PizzaExpress encourages interaction by including an Instagram story-style poll in their email to subscribers.

Source: Really Good Emails

In this example, PizzaExpress grabs their reader’s attention by posing a question: Which of their calzones would you try first? They then include an Instagram-style poll within the email to encourage their readers to actively participate in the “most important vote of the year.”

Since this message is an ecommerce newsletter, the brand goes on to include a special 25% off special for their readers to encourage them to make that conversion from a reader to a consumer.

However, the sale isn’t the primary focus of the email or its design. That’s what makes this example a standout winner in our eyes. This newsletter includes the sale information, while also informing readers on other topics throughout the message.

3. Product launch

Product launches make for great ecommerce newsletters because they focus on not only making a sale but informing the reader and keeping subscribers up to date with their brand.

After all, your subscribers will most likely be your most engaged and loyal customers, so you want to make sure they know you value them. Letting them have first look at a standout new product is a great way to keep subscribers engaged and active in your email marketing.

An excellent example of a product launch is this email newsletter by Wiivv for their Paaww custom pet insoles.

Wiivv’s ecommerce newsletter not only announces the launch of their new product, but informs the readers on why this product is essential.

Source: Really Good Emails

This ecommerce newsletter begins by announcing the Paaww custom pet insole and the brand’s special 20% off pre-order savings. From there, the brand goes on to talk about what the product is, what makes it so special, and why their readers need to jump on this pre-order special.

Again, the focus of this ecommerce newsletter is to get subscribers to act and pre-order the product; however, the brand doesn’t merely tell them to “go buy” and instead focuses heavily on informing the readers why this product is worth the investment.

4. Brand and company announcements

When it comes down to finding a balance between promotional content and informational content in ecommerce newsletters, there’s no better example, in our opinion, than a brand announcement.

These may not initially come off as ecommerce newsletters since they focus so heavily on information with little to no product pushing. However, what better way to encourage your current subscribers and customers to remain loyal to you than announcing new collaborations and other news that will, in the long run, benefit them?

Take, for example, this company announcement from Unsplash announcing their latest partnership with Dropbox.

Unsplash announces its partnership with Dropbox to loyal customers and tells them how this partnership will benefit its customers.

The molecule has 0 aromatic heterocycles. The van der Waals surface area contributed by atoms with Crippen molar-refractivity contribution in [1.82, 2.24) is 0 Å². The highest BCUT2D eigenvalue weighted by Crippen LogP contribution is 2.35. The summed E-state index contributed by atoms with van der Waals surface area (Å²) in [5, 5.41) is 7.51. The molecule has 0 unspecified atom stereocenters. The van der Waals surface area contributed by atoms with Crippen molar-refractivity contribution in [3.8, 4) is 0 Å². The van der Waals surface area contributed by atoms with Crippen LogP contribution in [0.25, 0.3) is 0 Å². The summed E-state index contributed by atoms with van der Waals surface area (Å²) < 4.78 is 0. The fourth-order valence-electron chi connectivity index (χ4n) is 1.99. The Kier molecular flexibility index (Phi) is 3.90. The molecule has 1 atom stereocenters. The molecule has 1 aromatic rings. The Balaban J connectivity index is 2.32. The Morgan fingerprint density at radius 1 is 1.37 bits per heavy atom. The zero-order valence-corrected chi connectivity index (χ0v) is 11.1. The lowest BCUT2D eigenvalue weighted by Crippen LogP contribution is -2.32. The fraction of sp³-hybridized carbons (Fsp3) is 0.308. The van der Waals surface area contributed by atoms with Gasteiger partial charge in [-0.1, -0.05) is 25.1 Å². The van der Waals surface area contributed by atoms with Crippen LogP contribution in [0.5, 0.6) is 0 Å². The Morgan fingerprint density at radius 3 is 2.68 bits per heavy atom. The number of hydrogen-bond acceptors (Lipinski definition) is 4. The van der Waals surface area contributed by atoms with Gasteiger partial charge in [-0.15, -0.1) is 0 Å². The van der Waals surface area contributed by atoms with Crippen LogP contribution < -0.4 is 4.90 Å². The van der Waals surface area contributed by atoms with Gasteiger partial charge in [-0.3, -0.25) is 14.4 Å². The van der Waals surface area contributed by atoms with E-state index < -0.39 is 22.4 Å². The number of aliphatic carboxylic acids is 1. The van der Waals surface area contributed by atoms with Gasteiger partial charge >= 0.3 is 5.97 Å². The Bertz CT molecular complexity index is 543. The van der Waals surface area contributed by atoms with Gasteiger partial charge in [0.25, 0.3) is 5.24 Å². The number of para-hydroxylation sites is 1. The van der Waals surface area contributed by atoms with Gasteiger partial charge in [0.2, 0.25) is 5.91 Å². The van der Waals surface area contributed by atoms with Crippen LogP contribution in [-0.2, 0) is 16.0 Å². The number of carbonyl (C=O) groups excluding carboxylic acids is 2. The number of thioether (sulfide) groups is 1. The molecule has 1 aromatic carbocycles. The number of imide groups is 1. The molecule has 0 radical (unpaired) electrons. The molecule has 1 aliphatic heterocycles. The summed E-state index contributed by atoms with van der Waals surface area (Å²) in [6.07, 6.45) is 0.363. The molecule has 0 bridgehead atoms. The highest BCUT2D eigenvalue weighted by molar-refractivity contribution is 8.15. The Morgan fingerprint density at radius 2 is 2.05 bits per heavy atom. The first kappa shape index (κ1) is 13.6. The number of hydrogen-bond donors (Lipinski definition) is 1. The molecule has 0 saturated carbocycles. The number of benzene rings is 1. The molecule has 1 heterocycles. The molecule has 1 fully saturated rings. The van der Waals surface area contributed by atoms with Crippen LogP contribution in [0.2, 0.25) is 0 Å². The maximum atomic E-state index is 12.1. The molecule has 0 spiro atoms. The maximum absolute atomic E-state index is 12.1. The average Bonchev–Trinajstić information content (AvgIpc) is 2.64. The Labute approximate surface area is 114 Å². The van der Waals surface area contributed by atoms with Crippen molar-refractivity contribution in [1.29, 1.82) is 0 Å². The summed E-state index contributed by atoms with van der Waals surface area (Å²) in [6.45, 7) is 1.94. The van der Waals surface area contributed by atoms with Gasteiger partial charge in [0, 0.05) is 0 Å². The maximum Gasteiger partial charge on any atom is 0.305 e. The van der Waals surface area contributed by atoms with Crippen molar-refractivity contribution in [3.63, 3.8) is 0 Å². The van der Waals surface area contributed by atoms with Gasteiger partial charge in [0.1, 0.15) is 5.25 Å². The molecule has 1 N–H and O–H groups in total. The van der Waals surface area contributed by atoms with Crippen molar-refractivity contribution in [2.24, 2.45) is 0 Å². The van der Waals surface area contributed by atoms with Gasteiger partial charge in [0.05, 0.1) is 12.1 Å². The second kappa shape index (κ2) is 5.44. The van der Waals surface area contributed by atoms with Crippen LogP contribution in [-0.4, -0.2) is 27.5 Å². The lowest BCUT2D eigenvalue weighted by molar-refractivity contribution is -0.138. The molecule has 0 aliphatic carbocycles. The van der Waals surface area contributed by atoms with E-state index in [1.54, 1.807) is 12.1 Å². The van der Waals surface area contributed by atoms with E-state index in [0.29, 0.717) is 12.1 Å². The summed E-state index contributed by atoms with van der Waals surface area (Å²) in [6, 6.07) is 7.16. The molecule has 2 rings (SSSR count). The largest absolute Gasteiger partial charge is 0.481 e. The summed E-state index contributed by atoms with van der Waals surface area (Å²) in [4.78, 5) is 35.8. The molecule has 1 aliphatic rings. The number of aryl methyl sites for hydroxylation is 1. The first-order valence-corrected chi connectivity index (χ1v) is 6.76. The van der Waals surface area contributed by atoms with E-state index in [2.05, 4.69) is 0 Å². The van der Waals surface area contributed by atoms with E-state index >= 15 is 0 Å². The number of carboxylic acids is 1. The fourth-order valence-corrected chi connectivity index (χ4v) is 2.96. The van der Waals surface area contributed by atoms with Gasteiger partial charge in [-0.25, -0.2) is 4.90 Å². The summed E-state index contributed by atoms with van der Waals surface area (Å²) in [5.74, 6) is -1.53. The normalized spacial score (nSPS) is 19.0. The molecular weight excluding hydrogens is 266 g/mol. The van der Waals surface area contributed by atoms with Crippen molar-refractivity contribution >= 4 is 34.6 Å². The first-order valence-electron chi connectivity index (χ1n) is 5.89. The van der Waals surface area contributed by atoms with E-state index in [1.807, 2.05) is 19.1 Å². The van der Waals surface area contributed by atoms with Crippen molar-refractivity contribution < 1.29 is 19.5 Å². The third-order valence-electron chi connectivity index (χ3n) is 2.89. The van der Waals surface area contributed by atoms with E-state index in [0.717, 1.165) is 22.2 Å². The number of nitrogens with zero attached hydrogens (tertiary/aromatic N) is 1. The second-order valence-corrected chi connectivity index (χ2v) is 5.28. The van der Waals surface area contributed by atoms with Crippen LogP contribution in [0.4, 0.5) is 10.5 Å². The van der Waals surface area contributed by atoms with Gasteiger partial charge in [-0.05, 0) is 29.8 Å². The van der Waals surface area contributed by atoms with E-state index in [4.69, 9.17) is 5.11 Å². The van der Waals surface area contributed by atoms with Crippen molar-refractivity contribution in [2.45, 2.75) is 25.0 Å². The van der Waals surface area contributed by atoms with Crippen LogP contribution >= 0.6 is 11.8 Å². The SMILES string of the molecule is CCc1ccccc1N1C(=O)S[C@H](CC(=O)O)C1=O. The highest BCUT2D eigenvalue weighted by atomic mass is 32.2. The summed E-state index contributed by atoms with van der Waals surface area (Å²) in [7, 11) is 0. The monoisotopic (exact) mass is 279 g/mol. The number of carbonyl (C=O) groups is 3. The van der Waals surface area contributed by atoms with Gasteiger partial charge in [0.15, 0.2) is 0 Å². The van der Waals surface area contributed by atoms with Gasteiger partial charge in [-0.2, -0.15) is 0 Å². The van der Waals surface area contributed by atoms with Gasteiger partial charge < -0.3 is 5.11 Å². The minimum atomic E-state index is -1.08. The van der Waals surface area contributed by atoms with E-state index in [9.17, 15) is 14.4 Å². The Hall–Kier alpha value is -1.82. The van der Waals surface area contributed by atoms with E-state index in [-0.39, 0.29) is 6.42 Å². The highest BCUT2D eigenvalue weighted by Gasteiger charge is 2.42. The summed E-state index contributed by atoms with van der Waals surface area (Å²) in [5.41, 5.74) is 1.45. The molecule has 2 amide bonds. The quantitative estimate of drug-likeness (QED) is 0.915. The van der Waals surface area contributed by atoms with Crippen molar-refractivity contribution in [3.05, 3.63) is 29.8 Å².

Source: Really Good Emails

This is a great example of an ecommerce newsletter. The content focuses on the benefit of the customer, not on the benefit of the brand. When reading through the message, we see that Unsplash is talking directly to each reader with the use of “you” and “your.” Nowhere does the email talk about the benefit of this collaboration on the brand, only on the consumer.

This will help to encourage their customers to continue working with them, which is why it makes for such an outstanding example of an ecommerce newsletter.

Wrap up

When it comes to differentiating ecommerce newsletters and non-ecommerce newsletters, there are few differences. The biggest difference is the end result that each is looking for:

  • Ecommerce: looking to make a sale
  • Non-ecommerce: looking to inform

When it comes time to design and send out your next ecommerce newsletter, there are quite literally dozens of different ways to go about it. However, some key ecommerce newsletters worth noting include:

  • Product launches
  • Brand/company announcements
  • Interactive newsletters
  • Personalized recommendations

This isn’t an extensive list, by any means; however, it’ll help you get off on the right foot.

Campaign Monitor is happy to announce that we’re launching a new email marketing product for ecommerce stores. If you’re interested in learning more, then visit our CM Commerce page today.

This blog provides general information and discussion about email marketing and related subjects. The content provided in this blog ("Content”), should not be construed as and is not intended to constitute financial, legal or tax advice. You should seek the advice of professionals prior to acting upon any information contained in the Content. All Content is provided strictly “as is” and we make no warranty or representation of any kind regarding the Content.